Theodore Roosevelt Tour of the Museum: TR and the Wading Birds Diorama
by AMNH on
The restored Theodore Roosevelt Memorial is now open, and a new self-guided tour—available as part of the Museum's Explorer app, or on our website—highlights exhibits and places around the Museum with a connection to TR, who was President from 1901 to 1909. In this post, the sixth in a series, we visit the Wading Birds Rookery diorama, in the Leonard C. Sanford Hall of North American Birds.
Frank Chapman, the Museum’s first curator of birds, opened the original Hall of North American Birds—the Museum’s first habitat diorama hall—in 1902. He enhanced the dioramas with background paintings of actual locales in North America to call attention to the plight of species endangered by the high demand for feathers on women’s hats.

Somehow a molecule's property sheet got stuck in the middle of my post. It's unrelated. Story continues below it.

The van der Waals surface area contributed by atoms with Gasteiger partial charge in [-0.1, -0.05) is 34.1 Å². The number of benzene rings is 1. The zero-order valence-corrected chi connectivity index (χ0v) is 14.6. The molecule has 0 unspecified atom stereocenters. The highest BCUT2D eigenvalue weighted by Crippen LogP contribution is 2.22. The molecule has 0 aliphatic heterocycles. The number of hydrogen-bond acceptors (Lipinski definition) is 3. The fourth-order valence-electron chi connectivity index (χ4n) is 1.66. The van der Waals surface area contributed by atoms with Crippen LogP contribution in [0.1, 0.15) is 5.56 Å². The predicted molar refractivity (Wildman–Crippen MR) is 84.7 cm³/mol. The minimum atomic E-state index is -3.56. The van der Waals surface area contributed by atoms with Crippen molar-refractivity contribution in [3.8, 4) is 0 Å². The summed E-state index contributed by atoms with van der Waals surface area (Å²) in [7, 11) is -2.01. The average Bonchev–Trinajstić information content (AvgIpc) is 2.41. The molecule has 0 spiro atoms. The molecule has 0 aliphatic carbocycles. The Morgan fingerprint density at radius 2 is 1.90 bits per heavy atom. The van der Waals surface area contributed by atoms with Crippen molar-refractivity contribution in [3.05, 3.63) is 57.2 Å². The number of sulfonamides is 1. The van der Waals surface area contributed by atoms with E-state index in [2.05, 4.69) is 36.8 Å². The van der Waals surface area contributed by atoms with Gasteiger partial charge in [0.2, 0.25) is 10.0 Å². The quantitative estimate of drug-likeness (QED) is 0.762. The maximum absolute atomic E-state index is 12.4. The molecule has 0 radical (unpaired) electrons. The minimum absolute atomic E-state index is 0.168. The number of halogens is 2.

Florida’s Cuthbert Rookery, depicted in the diorama (shown above), was habitat for egrets, roseate spoonbills, ibis, herons, and more. The site, located in extreme south Florida and now in Everglades National Park, was the scene of the 1905 murder of a game warden by commercial plume hunters.
In response, President Roosevelt appointed more wardens in Florida and assured the Audubon Society that he was committed to ending the sale of endangered bird feathers for fashion.
Visit the Sanford Hall of North American Birds at the Museum.